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Easy Rider (1969)
Hopper directed and co-wrote this counter-culture box-office sensation, which kicked open the studio doors to a generation of long-haired film brats who would revolutionize cinema over the next decade. The tagline for the existential film seemed to sum up the nation's post-Summer of Love hangover: ''A man went looking for America. And couldn't find it anywhere.''
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Rebel Without a Cause (1955)
Hopper was a fresh-faced 19-year-old from Dodge City, Kansas, when he shared the screen with his idol James Dean in Nicholas Ray's teen angst classic. Dean's death a month before the film's release hit Hopper hard, but spurred the angry young man onto a raw, naturalistic style that he never lost.
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The Last Movie (1971)
Hopper's directorial follow-up to Easy Rider exhibits all of the same brash ego of its predecessor with none of the thematic resonance. A pricey disaster shot in South America that helped make Hopper persona non grata at the studios for the better part of the next 15 years.
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The American Friend (1977)
Wim Wenders' loose adaptation of Patricia Highsmith's noirish novel, Ripley's Game, stars Hopper as an art dealer who traffics in forgeries and cons a dying man (Bruno Ganz) into committing murder.
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Apocalypse Now (1979)
By the time Hopper turns up in Francis Ford Coppola's epic journey into the heart of darkness, the film's already become a nightmare fantasia. Hopper pushes it even further into Gonzo territory as a babbling photojournalist in Kurtz's whacked-out jungle court.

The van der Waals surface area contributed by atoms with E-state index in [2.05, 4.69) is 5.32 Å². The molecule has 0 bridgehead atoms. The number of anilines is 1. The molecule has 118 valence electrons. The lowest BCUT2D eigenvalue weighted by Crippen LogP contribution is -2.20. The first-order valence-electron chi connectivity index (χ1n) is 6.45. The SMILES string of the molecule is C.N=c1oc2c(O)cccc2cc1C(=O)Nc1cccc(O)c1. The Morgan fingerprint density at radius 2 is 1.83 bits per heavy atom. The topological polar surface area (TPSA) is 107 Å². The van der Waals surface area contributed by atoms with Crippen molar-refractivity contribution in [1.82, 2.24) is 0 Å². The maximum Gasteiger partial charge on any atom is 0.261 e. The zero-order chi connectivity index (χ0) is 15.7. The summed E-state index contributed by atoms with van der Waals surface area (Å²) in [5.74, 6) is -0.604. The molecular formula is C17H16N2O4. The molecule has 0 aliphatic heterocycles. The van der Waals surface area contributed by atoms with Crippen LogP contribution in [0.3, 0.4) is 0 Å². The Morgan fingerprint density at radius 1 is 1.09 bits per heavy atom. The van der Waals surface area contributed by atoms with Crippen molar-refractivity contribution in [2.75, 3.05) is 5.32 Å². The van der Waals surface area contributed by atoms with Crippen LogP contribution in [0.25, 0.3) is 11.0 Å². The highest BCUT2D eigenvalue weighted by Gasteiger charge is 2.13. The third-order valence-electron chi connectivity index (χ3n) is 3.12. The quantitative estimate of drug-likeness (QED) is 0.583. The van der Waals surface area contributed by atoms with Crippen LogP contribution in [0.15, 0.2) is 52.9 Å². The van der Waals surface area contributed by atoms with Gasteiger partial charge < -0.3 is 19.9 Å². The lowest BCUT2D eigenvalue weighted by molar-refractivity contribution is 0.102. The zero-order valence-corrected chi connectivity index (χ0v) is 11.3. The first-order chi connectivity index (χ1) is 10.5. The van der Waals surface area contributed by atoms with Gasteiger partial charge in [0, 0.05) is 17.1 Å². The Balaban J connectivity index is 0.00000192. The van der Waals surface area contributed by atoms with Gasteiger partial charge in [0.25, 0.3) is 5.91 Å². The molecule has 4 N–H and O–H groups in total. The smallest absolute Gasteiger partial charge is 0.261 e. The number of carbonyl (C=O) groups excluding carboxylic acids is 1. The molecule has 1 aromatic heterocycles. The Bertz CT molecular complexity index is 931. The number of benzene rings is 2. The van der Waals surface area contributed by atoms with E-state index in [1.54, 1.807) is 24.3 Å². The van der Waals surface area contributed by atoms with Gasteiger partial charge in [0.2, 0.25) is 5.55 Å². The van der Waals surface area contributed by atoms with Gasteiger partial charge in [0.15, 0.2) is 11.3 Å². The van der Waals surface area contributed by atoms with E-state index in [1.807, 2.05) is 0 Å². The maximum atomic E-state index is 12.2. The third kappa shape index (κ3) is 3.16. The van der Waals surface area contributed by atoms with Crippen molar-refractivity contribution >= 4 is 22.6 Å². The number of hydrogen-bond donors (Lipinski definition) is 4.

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Out of the Blue (1980)
Hopper's triumphant return to the director's chair after the chaos of The Last Movie earned him a nomination for the Palme d'Or at Cannes. Hopper gives a brave, gritty performance that seemed to foreshadow the comeback that was just a few years away.
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Mirroring his own battles with substance abuse (and redemption), Hopper's wrenching turn as an alcoholic father and assistant high school basketball coach turns what could have been a by-the-numbers inspirational sports flick into something more — something honest, timeless, and true. Earning him his first and only Oscar nomination for acting.
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River's Edge (1987)
Hopper's truly oddball performance as a small-town drug dealer named Feck gooses this harrowing film to life as a group of burnout teens (including a young Keanu Reeves) tries to come to terms with the senseless murder of one of their friends at the hands of one of their own. A unique and underseen movie that holds up as an example of uncompromising '80s indiedom.
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Hopper stays behind the camera for this gritty slice of urban thug life. Sean Penn and Robert Duvall play a pair of mismatched cop partners patrolling the barrios of East L.A. It's the rare action-packed thriller that doesn't skimp on character.
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True Romance (1993)
Any list of the greatest movie scenes of the '90s has to include the interrogation scene between Hopper and Christopher Walken in True Romance. In one powerhouse scene, Hopper's face goes from defiance to humor to regret to resignation. This is what acting is all about.
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Is there any role that's more thankless and disposable than the villain in a splashy Hollywood action movie? Hopper turns a character we've all seen a million times before into something fiendish and fresh as he puts hot-shot cop Keanu Reeves through the paces. A crackerjack blockbuster that never for a second talks down to the audience.